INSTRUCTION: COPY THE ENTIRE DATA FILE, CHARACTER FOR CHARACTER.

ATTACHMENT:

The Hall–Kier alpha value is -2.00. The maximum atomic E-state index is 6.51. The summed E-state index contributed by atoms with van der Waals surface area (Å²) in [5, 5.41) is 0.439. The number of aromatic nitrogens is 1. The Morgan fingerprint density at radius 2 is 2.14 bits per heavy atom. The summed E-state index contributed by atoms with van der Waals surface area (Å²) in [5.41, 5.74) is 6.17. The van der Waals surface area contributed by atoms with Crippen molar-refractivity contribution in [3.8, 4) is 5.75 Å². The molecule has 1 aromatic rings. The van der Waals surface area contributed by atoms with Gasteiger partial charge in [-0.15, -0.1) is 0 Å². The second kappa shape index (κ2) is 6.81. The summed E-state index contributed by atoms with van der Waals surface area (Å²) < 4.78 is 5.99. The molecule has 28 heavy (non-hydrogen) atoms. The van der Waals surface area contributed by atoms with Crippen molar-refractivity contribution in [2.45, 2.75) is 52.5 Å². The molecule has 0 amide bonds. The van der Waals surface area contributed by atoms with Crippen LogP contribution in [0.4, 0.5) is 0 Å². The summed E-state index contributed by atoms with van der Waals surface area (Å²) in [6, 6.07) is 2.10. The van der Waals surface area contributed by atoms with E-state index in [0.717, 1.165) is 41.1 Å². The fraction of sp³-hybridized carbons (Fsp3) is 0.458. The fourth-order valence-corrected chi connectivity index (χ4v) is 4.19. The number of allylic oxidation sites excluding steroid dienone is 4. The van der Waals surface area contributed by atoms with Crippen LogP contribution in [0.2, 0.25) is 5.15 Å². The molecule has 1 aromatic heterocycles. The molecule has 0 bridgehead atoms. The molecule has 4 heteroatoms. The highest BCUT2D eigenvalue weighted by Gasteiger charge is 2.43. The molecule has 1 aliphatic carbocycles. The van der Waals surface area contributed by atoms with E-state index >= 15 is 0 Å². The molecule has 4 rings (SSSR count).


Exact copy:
The Hall–Kier alpha value is -2.00. The maximum atomic E-state index is 6.51. The summed E-state index contributed by atoms with van der Waals surface area (Å²) in [5, 5.41) is 0.439. The number of aromatic nitrogens is 1. The Morgan fingerprint density at radius 2 is 2.14 bits per heavy atom. The summed E-state index contributed by atoms with van der Waals surface area (Å²) in [5.41, 5.74) is 6.17. The van der Waals surface area contributed by atoms with Crippen molar-refractivity contribution in [3.8, 4) is 5.75 Å². The molecule has 1 aromatic rings. The van der Waals surface area contributed by atoms with Gasteiger partial charge in [-0.15, -0.1) is 0 Å². The second kappa shape index (κ2) is 6.81. The summed E-state index contributed by atoms with van der Waals surface area (Å²) < 4.78 is 5.99. The molecule has 28 heavy (non-hydrogen) atoms. The van der Waals surface area contributed by atoms with Crippen molar-refractivity contribution in [2.45, 2.75) is 52.5 Å². The molecule has 0 amide bonds. The van der Waals surface area contributed by atoms with Crippen LogP contribution in [0.4, 0.5) is 0 Å². The summed E-state index contributed by atoms with van der Waals surface area (Å²) in [6, 6.07) is 2.10. The van der Waals surface area contributed by atoms with E-state index in [0.717, 1.165) is 41.1 Å². The fraction of sp³-hybridized carbons (Fsp3) is 0.458. The fourth-order valence-corrected chi connectivity index (χ4v) is 4.19. The number of allylic oxidation sites excluding steroid dienone is 4. The van der Waals surface area contributed by atoms with Crippen LogP contribution in [0.2, 0.25) is 5.15 Å². The molecule has 1 aromatic heterocycles. The molecule has 0 bridgehead atoms. The molecule has 4 heteroatoms. The highest BCUT2D eigenvalue weighted by Gasteiger charge is 2.43. The molecule has 1 aliphatic carbocycles. The van der Waals surface area contributed by atoms with E-state index >= 15 is 0 Å². The molecule has 4 rings (SSSR count).